All that being said, one thing that is very notable about this game was how hard it was (both figuratively AND literally, since it could take a lot of whacks against a table while you blew into it and prayed to god to make it work). The game doesn't hold your hand at all some creepy old man who lives in a cave gives you a sword and you're on your own. No directions of how to navigate the maze-like environment, no helpful hints about how to use your items, and and no explanation about how the hell you're supposed to know which part of a wall to blow up.
Then again, no companions were screaming in your ear all the time either, so maybe it evens out.
7. The Legend of Zelda: A Link Between Worlds
One of the biggest, boldest things Nintendo has done in recent history is announce a sequel to one of their most beloved, most imperative games of all time; not just of the Legend of Zelda series. Although today it may not seem like rocket science for a company to pump out a sequel to a popular game, the original Link to the Past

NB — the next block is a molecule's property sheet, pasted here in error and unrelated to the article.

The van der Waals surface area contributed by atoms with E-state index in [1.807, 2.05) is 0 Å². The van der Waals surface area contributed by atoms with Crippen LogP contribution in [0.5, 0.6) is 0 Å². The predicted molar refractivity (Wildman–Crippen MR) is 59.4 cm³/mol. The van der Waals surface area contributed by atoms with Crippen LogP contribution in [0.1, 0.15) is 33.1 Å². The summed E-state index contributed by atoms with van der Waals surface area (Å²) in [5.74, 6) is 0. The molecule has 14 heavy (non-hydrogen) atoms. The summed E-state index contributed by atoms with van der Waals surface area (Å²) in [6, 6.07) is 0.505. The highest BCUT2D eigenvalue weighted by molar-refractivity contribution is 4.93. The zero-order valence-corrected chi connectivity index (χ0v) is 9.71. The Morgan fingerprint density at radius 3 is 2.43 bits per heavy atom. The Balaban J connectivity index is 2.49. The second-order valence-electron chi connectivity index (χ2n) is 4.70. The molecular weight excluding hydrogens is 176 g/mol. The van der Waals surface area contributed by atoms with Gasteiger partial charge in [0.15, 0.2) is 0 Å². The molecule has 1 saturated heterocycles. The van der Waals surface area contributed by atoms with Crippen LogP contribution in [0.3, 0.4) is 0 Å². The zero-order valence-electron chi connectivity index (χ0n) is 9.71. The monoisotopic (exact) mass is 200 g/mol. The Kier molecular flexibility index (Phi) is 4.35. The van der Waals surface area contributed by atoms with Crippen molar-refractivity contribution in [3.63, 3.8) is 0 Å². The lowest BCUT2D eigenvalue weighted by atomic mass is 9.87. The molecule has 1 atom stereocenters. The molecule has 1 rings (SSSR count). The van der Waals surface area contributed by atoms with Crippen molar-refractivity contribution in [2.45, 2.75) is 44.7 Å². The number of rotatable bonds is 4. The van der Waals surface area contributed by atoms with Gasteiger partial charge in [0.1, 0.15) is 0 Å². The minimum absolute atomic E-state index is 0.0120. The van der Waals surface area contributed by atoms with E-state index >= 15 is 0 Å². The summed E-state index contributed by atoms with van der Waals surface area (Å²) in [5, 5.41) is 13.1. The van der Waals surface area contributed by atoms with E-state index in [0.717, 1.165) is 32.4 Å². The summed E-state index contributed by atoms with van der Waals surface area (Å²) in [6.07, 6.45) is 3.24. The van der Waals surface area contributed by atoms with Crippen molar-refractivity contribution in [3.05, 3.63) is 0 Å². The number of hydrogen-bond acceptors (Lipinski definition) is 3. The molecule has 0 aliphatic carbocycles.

came out over 20 years ago.
As you subconsciously retrace those steps from your childhood, however, you begin to notice lots of minor changes, something which ensures a nice balance between nostalgia and surprise. This sequel not only took advantage of the original's dual-world gameplay mechanic, but also added its own distinct innovations unique to this game, making it not only a worthy sequel, but also a worthy Zelda game by its own right.
6. The Legend of Zelda: Skyward Sword
One of the most recent Zelda games met with a lot of criticism over Fi (who somehow surpassed Navi in the eyes of many as the most annoying companion) and the motion controls (that achieved 1:1 with the Wiimote), amongst others as well as a lot of acclaim. It's not too surprising, considering this game came out in celebration of the Zelda series' 25th anniversary after 25 years of some of the most consistently incredible and genre-defining adventure games, things start to feel a little dull, so you have to complain a little (although, really, the tutorial portion of the game makes you long for the days when a crazy old man would just hand some kid he never met a sword and shoos you out into a nightmare labyrinth crawling with monsters). 25 years is a long
time for Nintendo to be pumping out games of this quality on a regular basis, which is an impressive feat in and of itself.
Still, there was a 100% chance that Fi was annoying as hell.